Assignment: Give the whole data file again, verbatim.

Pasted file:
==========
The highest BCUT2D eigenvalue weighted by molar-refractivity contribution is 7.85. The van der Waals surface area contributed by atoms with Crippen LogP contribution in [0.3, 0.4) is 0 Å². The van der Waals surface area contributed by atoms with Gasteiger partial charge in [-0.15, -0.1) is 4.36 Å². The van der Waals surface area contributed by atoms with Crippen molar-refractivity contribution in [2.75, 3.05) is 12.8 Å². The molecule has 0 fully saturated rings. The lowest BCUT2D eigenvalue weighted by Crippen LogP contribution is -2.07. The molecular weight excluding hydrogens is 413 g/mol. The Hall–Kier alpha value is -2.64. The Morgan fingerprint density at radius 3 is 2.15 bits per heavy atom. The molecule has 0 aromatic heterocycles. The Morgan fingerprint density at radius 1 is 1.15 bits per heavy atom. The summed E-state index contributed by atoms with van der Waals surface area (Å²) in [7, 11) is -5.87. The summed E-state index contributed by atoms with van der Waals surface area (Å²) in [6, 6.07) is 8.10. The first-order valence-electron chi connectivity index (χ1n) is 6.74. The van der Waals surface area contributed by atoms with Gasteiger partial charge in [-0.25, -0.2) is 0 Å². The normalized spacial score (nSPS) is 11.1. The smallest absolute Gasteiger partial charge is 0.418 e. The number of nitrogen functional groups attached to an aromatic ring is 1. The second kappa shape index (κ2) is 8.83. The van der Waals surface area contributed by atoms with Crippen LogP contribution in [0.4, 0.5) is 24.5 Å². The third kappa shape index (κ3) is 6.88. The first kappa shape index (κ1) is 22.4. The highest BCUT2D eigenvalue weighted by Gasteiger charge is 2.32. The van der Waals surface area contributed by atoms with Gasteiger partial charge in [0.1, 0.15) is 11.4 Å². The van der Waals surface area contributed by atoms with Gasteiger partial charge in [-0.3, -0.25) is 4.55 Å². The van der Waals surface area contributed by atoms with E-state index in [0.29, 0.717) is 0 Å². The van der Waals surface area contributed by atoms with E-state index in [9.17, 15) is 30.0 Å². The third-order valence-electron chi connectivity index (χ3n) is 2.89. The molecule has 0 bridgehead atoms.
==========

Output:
The highest BCUT2D eigenvalue weighted by molar-refractivity contribution is 7.85. The van der Waals surface area contributed by atoms with Crippen LogP contribution in [0.3, 0.4) is 0 Å². The van der Waals surface area contributed by atoms with Gasteiger partial charge in [-0.15, -0.1) is 4.36 Å². The van der Waals surface area contributed by atoms with Crippen molar-refractivity contribution in [2.75, 3.05) is 12.8 Å². The molecule has 0 fully saturated rings. The lowest BCUT2D eigenvalue weighted by Crippen LogP contribution is -2.07. The molecular weight excluding hydrogens is 413 g/mol. The Hall–Kier alpha value is -2.64. The Morgan fingerprint density at radius 3 is 2.15 bits per heavy atom. The molecule has 0 aromatic heterocycles. The Morgan fingerprint density at radius 1 is 1.15 bits per heavy atom. The summed E-state index contributed by atoms with van der Waals surface area (Å²) in [7, 11) is -5.87. The summed E-state index contributed by atoms with van der Waals surface area (Å²) in [6, 6.07) is 8.10. The first-order valence-electron chi connectivity index (χ1n) is 6.74. The van der Waals surface area contributed by atoms with Gasteiger partial charge in [-0.25, -0.2) is 0 Å². The normalized spacial score (nSPS) is 11.1. The smallest absolute Gasteiger partial charge is 0.418 e. The number of nitrogen functional groups attached to an aromatic ring is 1. The second kappa shape index (κ2) is 8.83. The van der Waals surface area contributed by atoms with Crippen LogP contribution in [0.4, 0.5) is 24.5 Å². The third kappa shape index (κ3) is 6.88. The first kappa shape index (κ1) is 22.4. The highest BCUT2D eigenvalue weighted by Gasteiger charge is 2.32. The van der Waals surface area contributed by atoms with Gasteiger partial charge in [0.1, 0.15) is 11.4 Å². The van der Waals surface area contributed by atoms with Gasteiger partial charge in [-0.3, -0.25) is 4.55 Å². The van der Waals surface area contributed by atoms with E-state index in [0.29, 0.717) is 0 Å². The van der Waals surface area contributed by atoms with E-state index in [9.17, 15) is 30.0 Å². The third-order valence-electron chi connectivity index (χ3n) is 2.89. The molecule has 0 bridgehead atoms.